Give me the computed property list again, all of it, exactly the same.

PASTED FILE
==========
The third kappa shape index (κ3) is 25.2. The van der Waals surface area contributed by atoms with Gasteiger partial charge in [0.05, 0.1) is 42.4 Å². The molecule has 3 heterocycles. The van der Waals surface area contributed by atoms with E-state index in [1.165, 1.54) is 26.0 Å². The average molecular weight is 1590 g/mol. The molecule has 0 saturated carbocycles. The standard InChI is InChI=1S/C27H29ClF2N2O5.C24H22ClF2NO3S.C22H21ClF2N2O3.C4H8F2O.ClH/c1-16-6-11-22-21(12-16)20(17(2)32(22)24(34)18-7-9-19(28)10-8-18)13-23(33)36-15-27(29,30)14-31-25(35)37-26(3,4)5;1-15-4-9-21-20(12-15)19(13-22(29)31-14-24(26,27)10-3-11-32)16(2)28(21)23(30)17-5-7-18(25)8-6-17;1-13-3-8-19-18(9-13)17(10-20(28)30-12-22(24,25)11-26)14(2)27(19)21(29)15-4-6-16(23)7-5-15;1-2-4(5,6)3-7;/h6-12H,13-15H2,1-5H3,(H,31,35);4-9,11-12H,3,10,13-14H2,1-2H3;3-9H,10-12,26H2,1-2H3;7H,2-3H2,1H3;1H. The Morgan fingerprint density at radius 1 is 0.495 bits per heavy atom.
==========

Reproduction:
The third kappa shape index (κ3) is 25.2. The van der Waals surface area contributed by atoms with Gasteiger partial charge in [0.05, 0.1) is 42.4 Å². The molecule has 3 heterocycles. The van der Waals surface area contributed by atoms with E-state index in [1.165, 1.54) is 26.0 Å². The average molecular weight is 1590 g/mol. The molecule has 0 saturated carbocycles. The standard InChI is InChI=1S/C27H29ClF2N2O5.C24H22ClF2NO3S.C22H21ClF2N2O3.C4H8F2O.ClH/c1-16-6-11-22-21(12-16)20(17(2)32(22)24(34)18-7-9-19(28)10-8-18)13-23(33)36-15-27(29,30)14-31-25(35)37-26(3,4)5;1-15-4-9-21-20(12-15)19(13-22(29)31-14-24(26,27)10-3-11-32)16(2)28(21)23(30)17-5-7-18(25)8-6-17;1-13-3-8-19-18(9-13)17(10-20(28)30-12-22(24,25)11-26)14(2)27(19)21(29)15-4-6-16(23)7-5-15;1-2-4(5,6)3-7;/h6-12H,13-15H2,1-5H3,(H,31,35);4-9,11-12H,3,10,13-14H2,1-2H3;3-9H,10-12,26H2,1-2H3;7H,2-3H2,1H3;1H. The Morgan fingerprint density at radius 1 is 0.495 bits per heavy atom.